With the current Sino-Indian conflict in the Himalayas, speculations are being made whether the Indian Ocean can become another theatre of the conflict between the two regional powers. Numerous ports built by China in the Indian Ocean under its string of pearls are a major concern for India. Though China’s economic aid and partnership with these countries are unlikely to turn into a military one, and these countries don’t see China as a security provider as pointed by David Brewster.

Yet Sri Lanka like any other country in South Asia is known for using the ‘China Card’ for drawing concessions and economic support from India. Hedging is often the most viable strategy for small states. With China getting Hambantota port on lease for 99 years, questions and doubts were raised about Sri Lanka getting into a debt trap and possibly moving towards closer alignment with China. Though the recent statement by Sri Lanka’s Foreign Secretary Jayanath Colambage, where he says that Colombo will follow a neutral foreign policy but with ‘India First’ approach in strategic and security matters, suggest a tilt towards India. Though, it is yet to be seen, what changes may come in the foreign policy of Sri Lanka with the recent regime change.

Colombo Port in Sri Lanka/ Image: Wikimedia Commons

Sri Lanka’s Interests in the region

An important foreign Policy goal for Sri Lanka is to make the state a regional maritime and logistic hub, Colombo can utilise its various ports for making it an important player in the maritime trade that passes from the busy east to west shipping route that’s six to ten nautical miles south of Sri Lanka. For the want of investment Colombo needs to interact with all the powers. The Liner Shipping connectivity index, which maps how countries are connected to the world shipping network, puts Sri Lanka at 20th position in 2019. A good amount of International trade and shipment passes through the Colombo port. It aims to be a trans-shipment hub in the Indian Ocean Region. The logistic and transport sector are an important part of Sri Lanka’s economy, and developing them can add further to the growth of the country.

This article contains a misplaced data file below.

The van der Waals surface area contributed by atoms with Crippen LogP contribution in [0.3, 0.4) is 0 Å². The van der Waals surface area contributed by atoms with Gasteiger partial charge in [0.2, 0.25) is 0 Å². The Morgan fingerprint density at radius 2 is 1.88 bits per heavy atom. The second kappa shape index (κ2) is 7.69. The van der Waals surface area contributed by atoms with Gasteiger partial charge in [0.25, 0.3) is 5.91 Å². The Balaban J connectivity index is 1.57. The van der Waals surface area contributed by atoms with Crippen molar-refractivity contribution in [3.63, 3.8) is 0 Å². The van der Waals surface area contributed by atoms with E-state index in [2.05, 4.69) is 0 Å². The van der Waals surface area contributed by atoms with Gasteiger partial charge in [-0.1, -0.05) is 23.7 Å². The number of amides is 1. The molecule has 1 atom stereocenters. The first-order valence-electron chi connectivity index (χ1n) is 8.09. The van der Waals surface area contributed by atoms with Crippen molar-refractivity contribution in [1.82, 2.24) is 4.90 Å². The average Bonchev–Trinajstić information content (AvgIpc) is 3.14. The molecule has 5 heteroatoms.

Sri Lanka signed a deal with India and Japan for the development of  East Container Terminal at the Colombo port, though the project has seen a lot of opposition in the country and is still in limbo. In his recent statement, Sri Lankan Foreign Secretary has termed Hambantota deal as a mistake. A lot of such port and investment project see a grand beginning but are marred by procedural delays or political opposition and in other cases like Hambantota push the country in a debt trap. Sri Lanka needs to deeply assess its development plans and needs to make the right choices, which are seldom dependent of purely economic considerations, and are also deeply influenced by geopolitical and strategic interests of not only Sri Lanka but also of the investing parties.


Colombo’s crucial location in the new Maritime Silk Road amidst the Persian Gulf and Strait of Malacca brings both opportunities and challenges for the Island nation. With a rising and assertive China and the rise of new cold war, Indian Ocean is bound to become an important arena of power projection, as numerous powers attempt to increase their influence in the Indian Ocean Region, Sri Lanka is bound to become crucial to their Geostrategic calculations. Colombo needs to use this opportunity to look after its interests and enhance its security in the region.

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The views and opinions expressed in this article are those of the author and do not necessarily reflect the views of The Kootneeti Team

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Kiran Chauhan

Kiran Chauhan is a Former Research Intern at The Kootneeti